Ever-changing Covid regulations mean it’s more important than ever to be intentional about the way we meet and work together. Claire Aston on the role partnership experts can play in this process.
Just as we were all getting used to be being back in the office, a new Covid variant emerges, bringing with it the possible return to more regular working from home. It’s a reminder that the pandemic is far from over, but also an opportunity to re-assess how we work together.
Writing towards the end of 2021, the latest ONS data shows that around two thirds (67%) of working adults in Great Britain reported travelling to work in the previous week. We’ve been enjoying the opportunity to ‘grab a coffee…in real life’, and in the case of some clients, to see more than their head and shoulders on Zoom for the first time!
Hybrid working is here to stay
Those months of home working introduced us to new ways of communicating with each other that are here to stay, and it’s clear that hybrid-working is part of the future, with 85% of homeworking adults telling the ONS that they want a mixture of both home and office, and almost 50 firms reporting in a BBC survey that they would embrace this mix.
In such a world, partnership working requires careful thinking as we all find our feet.
It’s more important than ever, for example, to consider the different cultures of two organisations / teams coming together in partnership. One might be encouraging everyone to work from home unless asked otherwise; another might take the view that the office is still the place for 90% of the working week to take place.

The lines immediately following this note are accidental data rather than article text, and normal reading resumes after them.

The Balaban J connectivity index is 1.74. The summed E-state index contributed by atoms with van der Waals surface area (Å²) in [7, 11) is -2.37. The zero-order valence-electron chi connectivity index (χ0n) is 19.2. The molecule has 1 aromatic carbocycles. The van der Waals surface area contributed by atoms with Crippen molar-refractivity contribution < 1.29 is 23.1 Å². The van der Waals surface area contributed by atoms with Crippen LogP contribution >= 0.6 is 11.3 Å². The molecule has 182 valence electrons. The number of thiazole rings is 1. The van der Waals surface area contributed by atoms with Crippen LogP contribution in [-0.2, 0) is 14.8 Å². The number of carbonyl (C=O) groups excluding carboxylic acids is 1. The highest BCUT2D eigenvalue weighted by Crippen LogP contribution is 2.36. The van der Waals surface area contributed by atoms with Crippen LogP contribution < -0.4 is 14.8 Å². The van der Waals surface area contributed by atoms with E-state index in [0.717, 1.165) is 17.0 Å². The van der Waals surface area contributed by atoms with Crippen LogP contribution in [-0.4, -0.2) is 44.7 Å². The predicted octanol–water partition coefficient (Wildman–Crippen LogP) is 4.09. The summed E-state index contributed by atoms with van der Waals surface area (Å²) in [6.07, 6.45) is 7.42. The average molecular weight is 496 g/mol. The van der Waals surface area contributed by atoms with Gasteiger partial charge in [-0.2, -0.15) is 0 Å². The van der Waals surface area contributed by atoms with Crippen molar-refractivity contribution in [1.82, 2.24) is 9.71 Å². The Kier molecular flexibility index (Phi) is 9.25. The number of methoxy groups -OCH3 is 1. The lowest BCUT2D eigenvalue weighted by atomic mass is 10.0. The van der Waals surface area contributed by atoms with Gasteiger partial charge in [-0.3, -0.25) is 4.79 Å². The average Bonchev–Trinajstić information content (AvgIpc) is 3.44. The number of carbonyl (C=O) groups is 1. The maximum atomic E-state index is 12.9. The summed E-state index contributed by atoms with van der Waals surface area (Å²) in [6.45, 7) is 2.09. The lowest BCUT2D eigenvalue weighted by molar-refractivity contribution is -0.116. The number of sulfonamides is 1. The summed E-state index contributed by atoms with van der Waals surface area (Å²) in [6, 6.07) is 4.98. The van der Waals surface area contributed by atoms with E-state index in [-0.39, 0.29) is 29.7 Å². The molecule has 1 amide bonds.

Then there’s the question of what task you’d like the partnership to tackle together. Ones that require energetic interaction and discussion are indeed much easier face to face, but some - concentrating quietly on a spreadsheet or sticking to a tight meeting agenda with people from around the country – still work brilliantly online.
Asking ‘WHY?’ remains a critical question…
As ever, asking the right question is a good place to start. Just as my previous blog referenced this in the context of change, the why question needs to be asked now.
Why do you want a group of people from two different teams / organisations to meet? Why do you think that task can be best done online?
Make that clear, and the task of building, and retaining, a new hybrid working model for the partnership will be much more straightforward.
There are tools to help move decision making away from a common situation where influencers from either extreme – it’s more efficient at home vs collaboration is simply only possible in the office – sway the discussion and planning.
A recent article in MIT Sloan Review explored one - ‘organisational network analysis’. A methodology that maps employees’ working relationships, it enables a company to work out which collaborations are critical to innovation, execution, and overall business performance. Decisions about meeting styles can then be made.
‘Many…have become hesitant to incur the personal costs of going to the office if they think they’ll have exactly the same interactions that could have been done virtually,’ comment Rob Cross and Peter Gray, the authors of the piece. ‘Showing… that the more precious in-person time will be used only for interactions that really do have more value in person than virtually can make it worthwhile for employees to endure a lengthy commute’.
The visual with this blog shows what company discovered when they asked their teams to clarify which method they wanted to use for different types of tasks - when you need energy you need to meet.
Making the most of partnership specialists
The bonus of working with partnership specialists like Albright Special is that we can take the time to map the connections across companies / teams and help to build a new hybrid working pattern that brings out the best in the partnership.
It will be specific to the partnership members involved. Once a new pattern is agreed, clear policies and regular communication between parties – which many have developed through the ‘online only’ months - can help embed the new reality.
As we continue to journey through Covid, it’s clear that stepping back to think about how, and why, we connect with each other, will remain a very important exercise.